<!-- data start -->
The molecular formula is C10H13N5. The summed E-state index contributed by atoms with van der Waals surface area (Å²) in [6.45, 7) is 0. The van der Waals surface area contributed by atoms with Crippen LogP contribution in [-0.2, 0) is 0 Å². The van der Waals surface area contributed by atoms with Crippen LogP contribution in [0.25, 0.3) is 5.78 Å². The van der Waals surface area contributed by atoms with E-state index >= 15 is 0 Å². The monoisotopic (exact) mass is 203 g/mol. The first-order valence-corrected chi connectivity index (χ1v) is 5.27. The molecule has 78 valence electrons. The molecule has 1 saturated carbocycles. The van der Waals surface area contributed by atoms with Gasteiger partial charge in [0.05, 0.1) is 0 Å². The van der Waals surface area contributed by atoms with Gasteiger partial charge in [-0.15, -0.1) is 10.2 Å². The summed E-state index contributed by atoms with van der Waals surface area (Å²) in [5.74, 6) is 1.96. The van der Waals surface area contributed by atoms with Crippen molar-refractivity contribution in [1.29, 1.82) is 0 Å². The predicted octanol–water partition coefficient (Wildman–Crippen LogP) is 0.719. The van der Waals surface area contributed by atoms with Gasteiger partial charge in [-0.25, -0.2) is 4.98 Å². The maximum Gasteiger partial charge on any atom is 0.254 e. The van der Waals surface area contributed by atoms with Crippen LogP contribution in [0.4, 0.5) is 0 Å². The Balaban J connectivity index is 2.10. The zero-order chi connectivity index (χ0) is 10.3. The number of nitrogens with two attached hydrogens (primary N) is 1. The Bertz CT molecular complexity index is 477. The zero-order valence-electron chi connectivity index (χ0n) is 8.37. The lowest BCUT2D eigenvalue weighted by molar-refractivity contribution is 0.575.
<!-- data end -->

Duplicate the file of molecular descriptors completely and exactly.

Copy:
The molecular formula is C10H13N5. The summed E-state index contributed by atoms with van der Waals surface area (Å²) in [6.45, 7) is 0. The van der Waals surface area contributed by atoms with Crippen LogP contribution in [-0.2, 0) is 0 Å². The van der Waals surface area contributed by atoms with Crippen LogP contribution in [0.25, 0.3) is 5.78 Å². The van der Waals surface area contributed by atoms with E-state index >= 15 is 0 Å². The monoisotopic (exact) mass is 203 g/mol. The first-order valence-corrected chi connectivity index (χ1v) is 5.27. The molecule has 78 valence electrons. The molecule has 1 saturated carbocycles. The van der Waals surface area contributed by atoms with Gasteiger partial charge in [0.05, 0.1) is 0 Å². The van der Waals surface area contributed by atoms with Gasteiger partial charge in [-0.15, -0.1) is 10.2 Å². The summed E-state index contributed by atoms with van der Waals surface area (Å²) in [5.74, 6) is 1.96. The van der Waals surface area contributed by atoms with Crippen molar-refractivity contribution in [1.29, 1.82) is 0 Å². The predicted octanol–water partition coefficient (Wildman–Crippen LogP) is 0.719. The van der Waals surface area contributed by atoms with Gasteiger partial charge in [-0.25, -0.2) is 4.98 Å². The maximum Gasteiger partial charge on any atom is 0.254 e. The van der Waals surface area contributed by atoms with Crippen LogP contribution in [0.4, 0.5) is 0 Å². The Balaban J connectivity index is 2.10. The zero-order chi connectivity index (χ0) is 10.3. The number of nitrogens with two attached hydrogens (primary N) is 1. The Bertz CT molecular complexity index is 477. The zero-order valence-electron chi connectivity index (χ0n) is 8.37. The lowest BCUT2D eigenvalue weighted by molar-refractivity contribution is 0.575.